When I started building content marketing programs in 2010, it was easy to get more web traffic. You targeted a keyword, hammered out two or three articles a day with those keywords littered throughout an otherwise forgettable block of text, and people came. Google surfaced anything with the right keywords. People found it.
By 2012, quality content was what got results. At an email marketing company, my team built a robust content program with the blog as the machine’s engine. The more articles we wrote, the more traffic we got. In one year, we saw an 800 percent growth in traffic.
Our goal was to build a blog that had so much helpful knowledge that our customers kept coming back for more. It worked.
Today, the idea seems quaint. Every business is attempting content marketing now. Social channels are saturated. User engagement is falling.
And that’s why 2017 is going to be the year of the social satellite.
The social duopoly
The best way to gauge how consumers are engaging with content today is to look at publishers. A publisher like The New York Times or BuzzFeed is getting millions of readers a day. So if they notice something, then the odds are good it’s going to affect your content marketing programs, too. And what are they noticing?
The slow, inevitable decline of web traffic.
“The trend across media is the slow decline of direct traffic to homepages,” M. Scott Havens, global head of digital for Bloomberg Media, told Digiday. Bloomberg is combating the trend by constantly optimizing the user experience in terms of site layout and site speed. But that only works if people are still coming to the site.
The original goal of content marketing — to create stuff that gets people to stay at your site and come back to it later — is fading.
A post-website experience
Nothing should ever replace your owned media properties, especially your website and blog, but, in the year of the social satellite, you have to build marketing strategies that reflect this new reality.
Enter the content campaign.
Rather than cross-promoting the same thing on a bunch of different channels and hoping for the numbers to mean something, teams should break out modular pieces of content for every channel.
At Bitly, my employer, we’ve created a content campaign formula like this:
- Influencer outreach
- Blog post #1
- Twitter chat
- Email announcement (FB Live)
- Facebook Live video
- Blog post #2
- Social push
- Blog post #3
- Social push
- Email announcement (Webinar)
By reaching out to influencers in January, we built an ongoing conversation around health care marketing trends with industry experts. The webinar is a culmination of our Facebook Live video, which had a panel of health care marketing experts discussing the industry trends, and all of the blog posts we’ve written.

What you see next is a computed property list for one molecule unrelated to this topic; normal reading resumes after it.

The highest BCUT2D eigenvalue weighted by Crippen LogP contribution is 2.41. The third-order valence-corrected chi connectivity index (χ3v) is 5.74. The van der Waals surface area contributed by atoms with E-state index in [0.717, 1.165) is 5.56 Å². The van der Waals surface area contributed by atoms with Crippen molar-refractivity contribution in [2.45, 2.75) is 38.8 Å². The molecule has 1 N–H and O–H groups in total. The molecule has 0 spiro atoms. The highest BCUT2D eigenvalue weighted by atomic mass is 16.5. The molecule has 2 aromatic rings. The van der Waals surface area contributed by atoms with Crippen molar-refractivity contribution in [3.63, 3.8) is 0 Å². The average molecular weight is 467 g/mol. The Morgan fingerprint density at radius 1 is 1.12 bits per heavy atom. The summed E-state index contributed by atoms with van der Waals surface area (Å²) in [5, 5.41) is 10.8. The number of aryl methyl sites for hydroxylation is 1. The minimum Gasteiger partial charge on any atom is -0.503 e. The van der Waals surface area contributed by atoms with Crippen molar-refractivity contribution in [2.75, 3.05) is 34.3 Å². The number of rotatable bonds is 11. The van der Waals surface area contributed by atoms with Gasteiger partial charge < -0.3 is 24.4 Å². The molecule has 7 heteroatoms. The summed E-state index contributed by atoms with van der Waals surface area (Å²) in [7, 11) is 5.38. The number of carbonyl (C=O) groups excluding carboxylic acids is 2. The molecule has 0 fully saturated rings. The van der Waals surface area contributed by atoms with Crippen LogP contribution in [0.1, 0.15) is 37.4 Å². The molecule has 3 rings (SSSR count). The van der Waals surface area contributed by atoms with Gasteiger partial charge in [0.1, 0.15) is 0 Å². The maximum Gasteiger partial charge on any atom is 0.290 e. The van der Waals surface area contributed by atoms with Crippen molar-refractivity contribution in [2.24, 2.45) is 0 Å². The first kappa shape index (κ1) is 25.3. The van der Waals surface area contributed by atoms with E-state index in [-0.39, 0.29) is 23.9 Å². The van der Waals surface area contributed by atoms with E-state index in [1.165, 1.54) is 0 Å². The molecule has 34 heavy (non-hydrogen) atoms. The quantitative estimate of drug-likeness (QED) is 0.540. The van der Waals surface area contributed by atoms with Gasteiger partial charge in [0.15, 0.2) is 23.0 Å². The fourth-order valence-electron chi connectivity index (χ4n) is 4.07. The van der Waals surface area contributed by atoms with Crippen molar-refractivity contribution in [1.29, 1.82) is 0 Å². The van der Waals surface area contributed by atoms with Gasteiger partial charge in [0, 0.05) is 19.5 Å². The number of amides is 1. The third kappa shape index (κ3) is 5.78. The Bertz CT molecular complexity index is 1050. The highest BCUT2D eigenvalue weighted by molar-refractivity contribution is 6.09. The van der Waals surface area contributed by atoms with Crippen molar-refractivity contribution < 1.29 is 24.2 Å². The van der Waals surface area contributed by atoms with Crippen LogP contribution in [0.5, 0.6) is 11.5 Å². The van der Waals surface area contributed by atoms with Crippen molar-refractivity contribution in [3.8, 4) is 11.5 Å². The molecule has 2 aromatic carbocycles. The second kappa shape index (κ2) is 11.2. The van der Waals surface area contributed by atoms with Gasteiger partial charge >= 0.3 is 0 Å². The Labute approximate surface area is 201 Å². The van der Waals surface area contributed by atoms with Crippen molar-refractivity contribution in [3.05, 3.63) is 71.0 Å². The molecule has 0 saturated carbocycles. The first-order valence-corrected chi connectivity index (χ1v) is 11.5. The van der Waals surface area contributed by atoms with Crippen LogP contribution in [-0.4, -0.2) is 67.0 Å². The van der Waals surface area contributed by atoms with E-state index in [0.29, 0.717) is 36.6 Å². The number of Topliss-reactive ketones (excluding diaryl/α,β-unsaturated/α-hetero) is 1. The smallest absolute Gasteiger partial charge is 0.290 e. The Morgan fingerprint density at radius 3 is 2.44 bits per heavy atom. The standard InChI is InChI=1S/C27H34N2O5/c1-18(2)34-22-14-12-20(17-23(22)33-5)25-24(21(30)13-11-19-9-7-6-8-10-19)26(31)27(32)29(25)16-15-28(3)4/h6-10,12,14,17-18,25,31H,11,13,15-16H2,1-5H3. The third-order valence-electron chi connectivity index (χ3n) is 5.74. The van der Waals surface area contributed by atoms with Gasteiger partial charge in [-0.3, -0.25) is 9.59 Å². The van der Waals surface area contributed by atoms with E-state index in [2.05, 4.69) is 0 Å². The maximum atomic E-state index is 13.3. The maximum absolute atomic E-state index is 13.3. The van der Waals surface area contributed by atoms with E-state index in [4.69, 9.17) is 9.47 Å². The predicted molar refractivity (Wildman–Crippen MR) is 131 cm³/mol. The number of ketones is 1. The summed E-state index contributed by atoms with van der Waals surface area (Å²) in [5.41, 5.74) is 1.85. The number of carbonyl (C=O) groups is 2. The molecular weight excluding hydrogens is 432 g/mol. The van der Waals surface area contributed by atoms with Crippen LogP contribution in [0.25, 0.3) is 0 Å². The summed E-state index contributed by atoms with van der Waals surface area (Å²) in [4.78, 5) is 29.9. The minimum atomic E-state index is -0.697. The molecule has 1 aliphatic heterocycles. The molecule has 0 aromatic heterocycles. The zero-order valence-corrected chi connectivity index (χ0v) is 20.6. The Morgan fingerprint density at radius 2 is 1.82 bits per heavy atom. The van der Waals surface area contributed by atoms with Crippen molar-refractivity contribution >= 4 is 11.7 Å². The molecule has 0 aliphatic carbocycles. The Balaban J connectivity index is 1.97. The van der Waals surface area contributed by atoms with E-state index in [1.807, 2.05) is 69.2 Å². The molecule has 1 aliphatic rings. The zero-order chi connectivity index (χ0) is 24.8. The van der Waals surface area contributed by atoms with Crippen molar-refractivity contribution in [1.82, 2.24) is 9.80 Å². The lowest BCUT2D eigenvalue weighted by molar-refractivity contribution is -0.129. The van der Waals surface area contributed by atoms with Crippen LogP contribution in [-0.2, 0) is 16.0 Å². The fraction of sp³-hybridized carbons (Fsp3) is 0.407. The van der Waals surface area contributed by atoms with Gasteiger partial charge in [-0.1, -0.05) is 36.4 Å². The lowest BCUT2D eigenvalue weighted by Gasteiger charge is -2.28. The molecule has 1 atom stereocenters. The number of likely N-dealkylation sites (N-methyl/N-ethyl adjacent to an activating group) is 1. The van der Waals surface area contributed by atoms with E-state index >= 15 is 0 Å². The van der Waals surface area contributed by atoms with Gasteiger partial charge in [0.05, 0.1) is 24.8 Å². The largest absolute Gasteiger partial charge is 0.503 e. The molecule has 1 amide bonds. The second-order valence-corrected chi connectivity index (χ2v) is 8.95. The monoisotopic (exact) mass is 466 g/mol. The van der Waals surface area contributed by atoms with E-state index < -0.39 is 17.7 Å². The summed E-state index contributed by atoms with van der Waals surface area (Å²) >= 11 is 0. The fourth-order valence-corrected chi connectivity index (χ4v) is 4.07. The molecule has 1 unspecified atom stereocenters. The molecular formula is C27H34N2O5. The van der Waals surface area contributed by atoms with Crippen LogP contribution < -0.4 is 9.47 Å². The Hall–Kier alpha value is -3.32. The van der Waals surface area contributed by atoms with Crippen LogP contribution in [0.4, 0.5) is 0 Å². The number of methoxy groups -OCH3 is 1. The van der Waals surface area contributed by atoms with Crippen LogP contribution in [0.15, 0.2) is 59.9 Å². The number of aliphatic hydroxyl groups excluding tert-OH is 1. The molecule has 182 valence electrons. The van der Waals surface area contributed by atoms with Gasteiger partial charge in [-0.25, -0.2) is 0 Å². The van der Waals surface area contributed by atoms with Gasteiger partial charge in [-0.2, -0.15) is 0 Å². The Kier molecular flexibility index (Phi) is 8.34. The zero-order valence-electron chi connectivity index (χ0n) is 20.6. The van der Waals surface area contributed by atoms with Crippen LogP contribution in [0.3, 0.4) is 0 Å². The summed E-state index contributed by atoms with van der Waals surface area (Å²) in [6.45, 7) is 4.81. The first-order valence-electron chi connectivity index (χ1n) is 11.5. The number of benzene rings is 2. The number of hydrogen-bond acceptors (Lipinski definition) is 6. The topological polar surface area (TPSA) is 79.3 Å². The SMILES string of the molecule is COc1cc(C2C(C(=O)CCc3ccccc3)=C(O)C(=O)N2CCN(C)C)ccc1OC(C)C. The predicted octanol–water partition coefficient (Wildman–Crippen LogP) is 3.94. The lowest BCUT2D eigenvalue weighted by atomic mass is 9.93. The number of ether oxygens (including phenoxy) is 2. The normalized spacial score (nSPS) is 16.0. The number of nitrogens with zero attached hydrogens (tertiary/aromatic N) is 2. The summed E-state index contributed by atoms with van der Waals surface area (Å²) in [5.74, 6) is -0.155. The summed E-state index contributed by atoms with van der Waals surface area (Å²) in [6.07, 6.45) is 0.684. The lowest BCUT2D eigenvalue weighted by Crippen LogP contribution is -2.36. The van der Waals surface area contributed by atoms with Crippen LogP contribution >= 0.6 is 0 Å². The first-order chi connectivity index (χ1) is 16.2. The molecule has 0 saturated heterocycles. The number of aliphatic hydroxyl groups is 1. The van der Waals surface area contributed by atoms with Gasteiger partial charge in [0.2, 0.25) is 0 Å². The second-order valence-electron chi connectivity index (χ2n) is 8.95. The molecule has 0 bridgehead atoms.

If we had wanted to stretch further, we would have written a Medium post and posted something to LinkedIn, in addition to paid promotions — maybe thrown in a YouTube video or Facebook Instant Article, too.
All of these modular pieces of content build to one central piece of content — the webinar — through a cycle of micro-content that lives across different social satellites. It doesn’t matter whether people visit the blog or if they stay on Facebook, for example. The content lives within the satellite itself.
So you’re creating content inside the touch points, rather than urging consumers to break browsing behavior. But each one of these pieces of content points back to the webinar registration page.
Think about the central piece of content as your home planet. Your social satellites are all orbiting it.
A whole new world
It’s time to acknowledge that channels have changed as referral sources to destinations. Your users or prospects may follow you on Twitter or like you on Facebook, but that doesn’t mean they’re willing to click out of the social network to look at something more substantial than a tweet.
To adapt, brands have to offer quality content across the social satellites — content that can stand alone but entices people to visit the home planet for something big.
The central content can’t just be the company blog. It has to be a piece of premium content — a guide, an e-book, a webinar, a video — that can guarantee whoever visits is going to find it worthwhile. And hopefully, worthwhile enough to sign up for an email list or check out your social content more often.
Brands can’t be everywhere at once. But by creating modular pieces of content that build into something bigger, you can make sure you have something in place wherever your audience might be next.
Your home planet is always going to be your website. But today, your audience lives among social satellites. Your job is getting them to break orbit.
Some opinions expressed in this article may be those of a guest author and not necessarily Marketing Land. Staff authors are listed here.
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